Black money
Bringing back Illicit money stashed abroad was one of Indian Prime Minister Narendra Modi's main election promises during general elections 2014. Picture: A money changer counts U.S. dollars in Bombay, May 21, 2003Reuters file

A four-month compliance window, which grants amnesty to those declaring black money under the Income Declaration Scheme 2016, opens on Wednesday. The window is part of a scheme first announced by the central government during the union budget as part of the Krishi Kalyan Cess.

According to a statement issued by the ministry of finance, domestic black money holders will be given an opportunity to come clean by declaring their undisclosed income. This will be taxed at a rate of 30 percent plus a Krishi Kalyan Cess of 25 percent on the taxes payable and a penalty at the rate of 25 percent of the taxes payable, amounting to 45 percent of the income declared under the scheme.

According to a report in The Hindu, the type of assets that can be declared in this window can include houses, land, jewellery, paintings and even cars. The scheme is not restricted to individuals; companies, too, can avail of it.

Declarations made under the scheme will not be used against the persons under the Income-Tax Act. There will also be immunity from the Benami Transactions (Prohibition) Act.

All declarations are to be made before the stipulated deadline of Sep. 30 and the taxes, surcharge and penalty should be paid by Nov. 30. If the declarant fails to pay the entire amount of tax, surcharge and penalty within the specified date, the declaration will be considered void. If that happens, the provisions of the Income-Tax Act will apply to such income as they apply to any other undisclosed income.

The declarations can either be made online on the official e-filing website of the Income Tax department or before the various regional principal commissioners of I-T. 

According to a circular issued by the Ministry of Finance, the declarant will be liable for capital gains tax on the sale of such assets in future.

Finance Minister Arun Jaitley has warned the public that tax evaders would be in "serious trouble" if income was not disclosed. He was quoted as saying by the Press Trust of India: "I will advise all those who have any undisclosed asset to declare it and pay the tax and sleep well. Otherwise, the way the disclosures are becoming more and more public, they will run into serious trouble."

The "serious trouble" includes legal provisions that threaten imprisonment, which could be up 10 years, for those who have undeclared overseas assets or income once the compliance window closes. In addition, the violator will have to pay tax of 30 percent and a penalty of 90 percent, effectively losing all of the undeclared wealth, if caught.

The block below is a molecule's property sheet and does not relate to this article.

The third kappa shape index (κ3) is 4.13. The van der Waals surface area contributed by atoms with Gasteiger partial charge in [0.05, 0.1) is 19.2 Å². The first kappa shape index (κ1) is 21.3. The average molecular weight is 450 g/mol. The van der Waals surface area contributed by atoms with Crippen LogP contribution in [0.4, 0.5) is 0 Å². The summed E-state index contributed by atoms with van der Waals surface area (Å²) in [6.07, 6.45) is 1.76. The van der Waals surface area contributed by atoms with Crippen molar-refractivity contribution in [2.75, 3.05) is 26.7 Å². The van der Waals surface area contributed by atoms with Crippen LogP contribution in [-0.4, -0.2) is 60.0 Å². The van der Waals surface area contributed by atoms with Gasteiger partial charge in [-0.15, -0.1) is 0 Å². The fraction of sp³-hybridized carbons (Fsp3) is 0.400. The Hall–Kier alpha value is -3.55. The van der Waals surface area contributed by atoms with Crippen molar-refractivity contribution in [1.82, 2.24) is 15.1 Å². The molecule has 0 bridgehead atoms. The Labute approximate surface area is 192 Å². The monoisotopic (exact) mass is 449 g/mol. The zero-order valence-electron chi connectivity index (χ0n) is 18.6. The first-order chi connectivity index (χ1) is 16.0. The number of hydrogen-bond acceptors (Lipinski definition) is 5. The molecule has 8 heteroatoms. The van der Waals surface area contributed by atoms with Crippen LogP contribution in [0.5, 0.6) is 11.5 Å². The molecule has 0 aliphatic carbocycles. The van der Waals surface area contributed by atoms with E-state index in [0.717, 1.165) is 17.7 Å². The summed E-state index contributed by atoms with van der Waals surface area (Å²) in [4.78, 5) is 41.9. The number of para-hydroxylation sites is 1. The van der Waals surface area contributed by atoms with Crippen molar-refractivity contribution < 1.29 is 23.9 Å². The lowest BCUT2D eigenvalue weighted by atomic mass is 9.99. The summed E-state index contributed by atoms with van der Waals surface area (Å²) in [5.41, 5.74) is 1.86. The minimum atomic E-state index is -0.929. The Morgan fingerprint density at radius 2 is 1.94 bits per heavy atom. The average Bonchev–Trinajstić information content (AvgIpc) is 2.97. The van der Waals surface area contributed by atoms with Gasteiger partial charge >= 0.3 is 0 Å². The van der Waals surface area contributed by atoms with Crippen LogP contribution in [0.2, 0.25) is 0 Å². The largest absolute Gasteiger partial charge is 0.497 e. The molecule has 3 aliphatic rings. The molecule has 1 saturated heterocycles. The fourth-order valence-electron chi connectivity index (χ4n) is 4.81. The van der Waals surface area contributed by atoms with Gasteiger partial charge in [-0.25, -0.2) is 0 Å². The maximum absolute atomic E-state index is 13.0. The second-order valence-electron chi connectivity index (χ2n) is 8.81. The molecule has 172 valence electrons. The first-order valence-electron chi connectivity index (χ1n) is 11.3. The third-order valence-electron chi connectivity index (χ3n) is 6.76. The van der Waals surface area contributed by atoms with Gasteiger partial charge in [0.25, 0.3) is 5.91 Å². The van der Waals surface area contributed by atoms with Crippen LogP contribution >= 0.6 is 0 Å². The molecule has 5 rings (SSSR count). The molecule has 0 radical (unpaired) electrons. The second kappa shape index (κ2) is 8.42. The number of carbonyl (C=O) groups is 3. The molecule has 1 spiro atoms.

"Stringent penalties and prosecution, including rigorous imprisonment up to 10 years and penalty equal to three times of the tax have been prescribed for violation," according to a statement issued by the Central Board of Direct Taxes (CBDT).

The move signals a carrot-and-stick approach by the government to curb the black money menace, an issue that had gained prominence after the Anna Hazare movement and the efforts of the BJP, when it was in the Opposition, to highlight it as an important election issue in the 2014 election.

Sceptisim over the move

The government claims to have robust checks and balances to ensure criminals and corrupt individuals don't take advantage of this declaration window. The scheme will also not apply in relation to the prosecution of any offence punishable under the Prevention of Corruption Act, 1988, the Ministry of Finance has said in its statement.

But in the absence of immunity and confidentiality from other prosecuting agencies and laws such as the Central Excise Act, some experts believe the government is limiting its goals. Suresh Surana, founder of RSM Consulting Group, expressed his scepticism in a recent interview with the Financial Express, saying: "The scheme does not provide any immunity for cases which are covered under the Black Money (Undisclosed Foreign Income and Assets) Imposition of Tax Act, 2015, as well as FEMA and other laws."

According to a report by Rediff Business, another aspect that may deter tax evaders is the tax liability on the declared asset which will be on the appreciated value. Although the government has tried to balance it by extending the capital gains tax benefit when the asset is sold later, it may still create cash flow problems in paying the tax on the appreciated asset within two months of the scheme closing on Sep. 30.

Salient features of the scheme

The scheme requires declaration of undisclosed assets at their fair market value on the date of its commencement, which is June 1. This value will be regarded as the cost of acquisition of the asset for any subsequent transfer.

For instance, if an asset was bought for Rs. 10 lakh a decade ago is valued at Rs. 1 crore on June 1, the declarant will have to pay Rs. 45 lakh as tax (Rs. 30 lakh), penalty (Rs. 7.5 lakh) and a cess (Rs. 7.5 lakh), but the person disclosing the asset may not have Rs. 45 lakh to pay.

According to a report published in the quint, citing Factly, the 1997 policy titled Voluntary Disclosure of Income scheme (VDIS), which led to the declaration of Rs. 33,339 crore and resulted in a collection of Rs. 9,584 crore, was largely successful because of a lower tax rate of 30 percent and less rigorous penal action. According to Finance Minister, Arun Jaitley, the current scheme remedies the earlier scheme as the penalty clause ensures it is not unfair to the honest tax payer.